Future proofing a business is always something that management teams and business owners strive for, and something that makes up a big part of forward planning and business strategy. One critical area to plan for in future proofing your business is in staffing your business.
If you’ve worked in a hospitality, tourism or customer-focused business you would know that the industry often gets a bad rap for overworking staff, or having unsuitable shift times. They can often also have working environments that don’t grow with employees as they grow, or allow for changes in circumstances when staff go on to have families, hobbies or other ambitions in life outside of work.
Hospitality jobs have long been seen as a stop-gap for many whilst they are studying or on their way to somewhere else. It’s only in more recent times that customer service roles in hospitality and tourism have been seen as career jobs.
But with the switch to a career focus in hospitality and tourism businesses, the businesses also need to grow with the changing times, and adapt to the employee’s needs.
Work-life balance and job satisfaction are now requirements for young people coming into the industry. When I started in hospitality, you were lucky to get a job, hours, and most of the time if you wanted a break during a shift, you needed to be a smoker otherwise breaks were few and far between.
But hospitality business owners and managers now more than ever before need to be offering workplaces that nurture skill, that consistently train their staff in product and service standards, and that offer life balance and flexibility to retain good employees.
So how do they do this? Well I think the first thing is a change in mindset from the ‘old school’ type of hospitality management where employees are treated more like a commodity than a human.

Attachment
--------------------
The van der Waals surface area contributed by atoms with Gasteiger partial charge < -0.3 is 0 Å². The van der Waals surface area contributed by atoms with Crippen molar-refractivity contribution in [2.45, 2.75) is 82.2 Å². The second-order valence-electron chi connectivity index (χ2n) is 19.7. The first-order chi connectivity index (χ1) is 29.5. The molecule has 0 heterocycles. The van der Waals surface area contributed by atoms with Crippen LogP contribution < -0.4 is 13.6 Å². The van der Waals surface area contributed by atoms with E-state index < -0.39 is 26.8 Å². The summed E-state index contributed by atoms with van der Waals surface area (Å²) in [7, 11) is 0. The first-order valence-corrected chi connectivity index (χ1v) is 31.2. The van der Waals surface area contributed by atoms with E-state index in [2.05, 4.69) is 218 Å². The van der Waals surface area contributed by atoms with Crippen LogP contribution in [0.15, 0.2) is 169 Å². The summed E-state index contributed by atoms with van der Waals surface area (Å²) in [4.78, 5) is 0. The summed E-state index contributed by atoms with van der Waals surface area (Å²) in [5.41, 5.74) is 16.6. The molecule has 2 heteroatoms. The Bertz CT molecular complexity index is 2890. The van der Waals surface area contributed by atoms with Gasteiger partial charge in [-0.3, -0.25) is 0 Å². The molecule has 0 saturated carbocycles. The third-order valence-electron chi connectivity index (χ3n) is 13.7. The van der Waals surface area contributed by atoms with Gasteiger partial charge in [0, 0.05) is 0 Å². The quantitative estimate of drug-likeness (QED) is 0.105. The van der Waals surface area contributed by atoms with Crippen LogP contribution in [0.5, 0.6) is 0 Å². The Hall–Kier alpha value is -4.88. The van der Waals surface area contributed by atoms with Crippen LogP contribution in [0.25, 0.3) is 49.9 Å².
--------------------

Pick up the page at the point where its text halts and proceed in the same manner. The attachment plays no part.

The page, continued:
It might be possible to have rotating rosters that allow a kitchen team to alternate between day shifts for two weeks and night shifts for two weeks to allow staff more time with their families, or to get out and about to visit other venues so they stay current with service and food trends.
It’s also investing in training for staff frequently on product knowledge and service levels. After all you don’t know what you don’t know, so don’t expect staff to start in your business with a full suite of service and product knowledge. You need to train them and keep training them.
Try bringing in flexibility where possible for your team. This could be as simple as finding out what’s important to them when they start with you, for example; it might be a hobby they have, or every second weekend with their kids. Whatever it is for them, be open to being flexible with rostering where you can to retain good people for the long-term.
And it’s providing job security to those core staff in your business by giving them regular and in-advance rosters. You could consider putting them on salaries giving them the opportunity to have much-needed paid annual leave, and ensure that you look after your people by paying them on time, always.
Valuing employees goes a long way to building a strong and successful customer service team. They are at the forefront of your business, so investing in your people, their skills, hopes, and dreams is an investment in your business.
Kate Bickford MD & Owner - BK AGENCY: